1. Conduct a volunteer angling survey in the Upper Pembina River (mainstem and tributaries) during the spring to fall period in 2012; the survey will include re-sampling of the 23 sites angled in 2011 (to provide insight into possible year-to-year variability in capture rates and distribution patterns); the survey will be expanded to include tributaries and tributary reaches that were not sampled in 2011 (approximately 25 new sites).
2. Record angler catch, catch rates (fish/rod h), fish length and habitat conditions on standardized data forms for transmittal to SRD and subsequent inclusion in the provincial government data base.
3. Collect pelvic fin tissue samples for genetic analyses/DNA profiling at the University of Alberta, using a sampling and preservation protocol provided by the university investigators.
4. Geo-reference and photograph all angling sites with a focus on identifying sites or reaches displaying high quality grayling habitat or adverse land-use issues.
5. Monitor water temperatures in the main Pembina River and selected tributaries (Bigoray River, Paddy Creek, Rat Creek, Dismal Creek, Nelson Creek, Zeta Creek, Lovett River, Center Creek, Crooked Creek, Hanson Creek) using Onset Hobo Temp data loggers; 30 units will be installed during the period early June to mid October, 2012; the sites selected will include the 13 sites monitored in 2011 in order to gain insight into year-to-year differences in water temperature due to stream flow and weather conditions; the water temperature monitoring program will be carried out in collaboration with SRD who are planning a comprehensive electrofishing program in the Upper Pembina River watershed targeting young-of-the-year and juvenile age classes of Arctic Grayling (i.e., size classes not susceptible to angling); water temperature data will be forwarded to SRD for analyses and reporting.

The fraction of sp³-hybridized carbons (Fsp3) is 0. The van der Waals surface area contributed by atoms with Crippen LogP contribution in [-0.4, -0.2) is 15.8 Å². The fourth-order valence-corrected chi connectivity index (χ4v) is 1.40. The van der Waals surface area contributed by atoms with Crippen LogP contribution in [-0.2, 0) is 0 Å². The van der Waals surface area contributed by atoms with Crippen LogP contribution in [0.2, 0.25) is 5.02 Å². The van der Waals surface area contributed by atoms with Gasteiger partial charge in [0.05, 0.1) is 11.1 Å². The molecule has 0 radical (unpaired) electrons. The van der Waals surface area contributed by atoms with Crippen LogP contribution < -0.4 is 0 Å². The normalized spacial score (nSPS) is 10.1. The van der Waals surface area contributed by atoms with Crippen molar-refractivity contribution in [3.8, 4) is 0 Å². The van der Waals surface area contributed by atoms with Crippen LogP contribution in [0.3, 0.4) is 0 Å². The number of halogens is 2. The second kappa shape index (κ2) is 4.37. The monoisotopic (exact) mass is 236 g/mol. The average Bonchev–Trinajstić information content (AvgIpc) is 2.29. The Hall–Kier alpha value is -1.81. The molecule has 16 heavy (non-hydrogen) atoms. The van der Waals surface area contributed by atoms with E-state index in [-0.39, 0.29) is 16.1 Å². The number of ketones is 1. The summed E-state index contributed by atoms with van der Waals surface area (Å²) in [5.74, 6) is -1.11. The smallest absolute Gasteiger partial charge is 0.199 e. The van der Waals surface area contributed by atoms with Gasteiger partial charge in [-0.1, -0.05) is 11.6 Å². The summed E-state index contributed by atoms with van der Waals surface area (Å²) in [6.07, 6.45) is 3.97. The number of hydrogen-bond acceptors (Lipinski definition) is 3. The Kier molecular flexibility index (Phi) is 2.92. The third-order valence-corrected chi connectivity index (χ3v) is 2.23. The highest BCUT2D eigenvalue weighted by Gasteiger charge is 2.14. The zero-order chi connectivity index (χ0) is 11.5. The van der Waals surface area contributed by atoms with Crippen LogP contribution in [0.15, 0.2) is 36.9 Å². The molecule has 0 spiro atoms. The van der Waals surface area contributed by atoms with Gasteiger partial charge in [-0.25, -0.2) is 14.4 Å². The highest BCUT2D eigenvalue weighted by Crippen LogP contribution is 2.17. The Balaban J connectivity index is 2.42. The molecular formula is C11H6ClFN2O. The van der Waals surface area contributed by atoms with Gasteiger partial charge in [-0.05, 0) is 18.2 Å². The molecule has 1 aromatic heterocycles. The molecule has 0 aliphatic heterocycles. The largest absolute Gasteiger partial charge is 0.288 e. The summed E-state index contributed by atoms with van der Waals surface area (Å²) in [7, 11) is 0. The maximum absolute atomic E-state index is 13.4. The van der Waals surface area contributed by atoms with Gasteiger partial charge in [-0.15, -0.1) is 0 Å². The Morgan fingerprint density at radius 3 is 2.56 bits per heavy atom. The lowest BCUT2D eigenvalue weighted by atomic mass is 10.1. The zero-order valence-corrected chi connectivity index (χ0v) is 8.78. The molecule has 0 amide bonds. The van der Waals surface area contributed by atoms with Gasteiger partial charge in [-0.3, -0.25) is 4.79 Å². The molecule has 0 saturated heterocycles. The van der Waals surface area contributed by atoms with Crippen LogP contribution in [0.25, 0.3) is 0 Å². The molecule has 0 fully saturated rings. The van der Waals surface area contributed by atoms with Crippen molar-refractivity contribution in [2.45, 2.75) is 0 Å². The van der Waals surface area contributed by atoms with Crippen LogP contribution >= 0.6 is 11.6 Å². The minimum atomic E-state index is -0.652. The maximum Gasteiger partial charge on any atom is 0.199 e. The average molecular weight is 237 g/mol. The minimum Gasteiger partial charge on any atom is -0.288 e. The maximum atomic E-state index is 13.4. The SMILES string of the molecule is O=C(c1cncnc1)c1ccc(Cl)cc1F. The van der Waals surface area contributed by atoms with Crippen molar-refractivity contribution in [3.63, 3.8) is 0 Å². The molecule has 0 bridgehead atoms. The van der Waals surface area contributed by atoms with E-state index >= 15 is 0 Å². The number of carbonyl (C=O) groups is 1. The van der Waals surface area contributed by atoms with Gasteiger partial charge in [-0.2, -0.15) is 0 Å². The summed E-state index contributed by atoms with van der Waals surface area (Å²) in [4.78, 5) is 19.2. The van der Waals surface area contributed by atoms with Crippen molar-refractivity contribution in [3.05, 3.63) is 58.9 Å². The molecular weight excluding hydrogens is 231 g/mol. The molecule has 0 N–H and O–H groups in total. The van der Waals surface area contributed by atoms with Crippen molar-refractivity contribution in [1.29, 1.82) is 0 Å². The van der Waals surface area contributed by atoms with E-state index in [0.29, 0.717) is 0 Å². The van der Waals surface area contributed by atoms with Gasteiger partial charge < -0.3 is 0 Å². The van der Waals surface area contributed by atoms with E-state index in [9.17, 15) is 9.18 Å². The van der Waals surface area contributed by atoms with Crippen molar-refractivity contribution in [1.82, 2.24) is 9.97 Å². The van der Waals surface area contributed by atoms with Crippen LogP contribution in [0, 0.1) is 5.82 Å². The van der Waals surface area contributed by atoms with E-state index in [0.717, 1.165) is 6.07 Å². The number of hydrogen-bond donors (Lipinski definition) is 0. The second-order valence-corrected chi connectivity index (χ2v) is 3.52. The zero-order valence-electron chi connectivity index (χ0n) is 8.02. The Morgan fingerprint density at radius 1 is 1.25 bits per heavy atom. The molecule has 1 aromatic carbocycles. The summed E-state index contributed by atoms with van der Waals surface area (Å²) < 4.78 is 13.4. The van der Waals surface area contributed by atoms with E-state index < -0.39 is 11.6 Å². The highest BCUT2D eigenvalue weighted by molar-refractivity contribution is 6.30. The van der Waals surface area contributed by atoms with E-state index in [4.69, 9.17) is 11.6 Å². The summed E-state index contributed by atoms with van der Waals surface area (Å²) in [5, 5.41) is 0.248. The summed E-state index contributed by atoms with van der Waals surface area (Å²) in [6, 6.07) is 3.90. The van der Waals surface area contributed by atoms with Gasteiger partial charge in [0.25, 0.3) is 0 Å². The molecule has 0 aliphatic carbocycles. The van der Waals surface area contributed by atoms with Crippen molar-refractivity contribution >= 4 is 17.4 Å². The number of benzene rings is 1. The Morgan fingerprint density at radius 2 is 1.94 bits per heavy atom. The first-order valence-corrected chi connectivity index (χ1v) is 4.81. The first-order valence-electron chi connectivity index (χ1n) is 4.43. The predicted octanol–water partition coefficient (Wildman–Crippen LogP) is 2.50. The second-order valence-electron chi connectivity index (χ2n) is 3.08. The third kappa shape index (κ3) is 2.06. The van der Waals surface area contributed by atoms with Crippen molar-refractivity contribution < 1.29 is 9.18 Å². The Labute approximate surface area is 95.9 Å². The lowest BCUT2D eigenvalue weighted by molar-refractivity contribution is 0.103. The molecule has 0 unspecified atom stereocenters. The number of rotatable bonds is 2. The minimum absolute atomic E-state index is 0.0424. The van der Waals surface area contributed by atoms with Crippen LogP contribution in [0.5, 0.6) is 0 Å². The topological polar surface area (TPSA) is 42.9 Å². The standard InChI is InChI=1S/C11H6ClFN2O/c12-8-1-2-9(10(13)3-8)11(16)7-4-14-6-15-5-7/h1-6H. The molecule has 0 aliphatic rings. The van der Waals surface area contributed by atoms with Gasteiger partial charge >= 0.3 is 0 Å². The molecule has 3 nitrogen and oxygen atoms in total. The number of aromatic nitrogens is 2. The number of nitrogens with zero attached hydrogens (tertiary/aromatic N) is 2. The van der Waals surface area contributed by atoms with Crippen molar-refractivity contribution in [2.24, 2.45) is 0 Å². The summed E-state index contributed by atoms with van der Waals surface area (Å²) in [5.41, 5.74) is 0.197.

6. Evaluate stream crossings accessed during the angling survey using the Alberta Stream Crossing Assessment Protocol (Joint GoA/DFO Stream Crossing Assessment Protocol), to identify potential fish passage and erosion – sedimentation issues; SRD will provide training in the use of the protocol to the NLFT/TUC volunteers.
7. Enumerate, measure (fork length to nearest mm) and record all other sport fish captured during the survey in addition to Arctic grayling (i.e., likely to include Northern Pike, Mountain Whitefish, Brook Trout, and Burbot, and possibly Rainbow Trout and Bull Trout);
8. Coordinate the NLFT/TUC project with SRD fisheries staff during all phases of the project (planning, implementation, reporting) to ensure that the data collected will complement the provincial government sampling program planned for the Pembina River watershed in 2012;
9. Provide data that can be used by SRD to identify possible relationships between water temperature regime and habitat suitability of various streams and stream reaches for Arctic Grayling (current conditions and with future Climate Change); using HOBO Temp Data Logger data from 2011 and 2012;
2011 Arctic Grayling Symposium
Trout Unlimited Canada, Golder Associates, and Alberta Sustainable Resource Development (Fish & Wildlife), in association with Fisheries and Oceans Canada, Department of Renewable Resources (University of Alberta), Alberta Conservation Association and the American Fisheries Society (Mid-Canada Chapter), will be hosting a two day symposium & workshop on the Conservation of Arctic Grayling.
The event will be held in Grande Prairie, Alberta, June 7-9, 2011. More details about the symposium can be found on the TU Canada Website.
Volunteer Creel Survey
A proposal is in the works to have Northern Lights Fly Tyers/TU Edmonton club members get involved in a creel survey to determine the present distribution and status of Arctic Grayling in athe Pembina River Watershed.
A DRAFT version of the proposal follows:
The Pembina River drainage represents the most southerly distribution of Arctic Grayling (not including stocked lake populations in Kananaskis, and a possible remnant population in the Belly River) in Alberta, and Canada. Prior to the development of the Pembina Oilfield in the 1950’s which resulted in extensive oil & gas development and a rapid increase in road access, the Pembina River and its tributaries supported high quality grayling fisheries. Several of these populations persisted well into the 1970’s and 1980’s. A smaller number of streams continued to provide grayling fishing into the 1990’s. A joint study by the Alberta Fish & Wildlife (AF&W) and the Alberta Conservation Association (ACA) in 2002 and 2003 indicated that grayling populations in the watershed had probably collapsed. Current populations, should they persist, are likely to be highly fragmented and extremely susceptible to complete extirpation.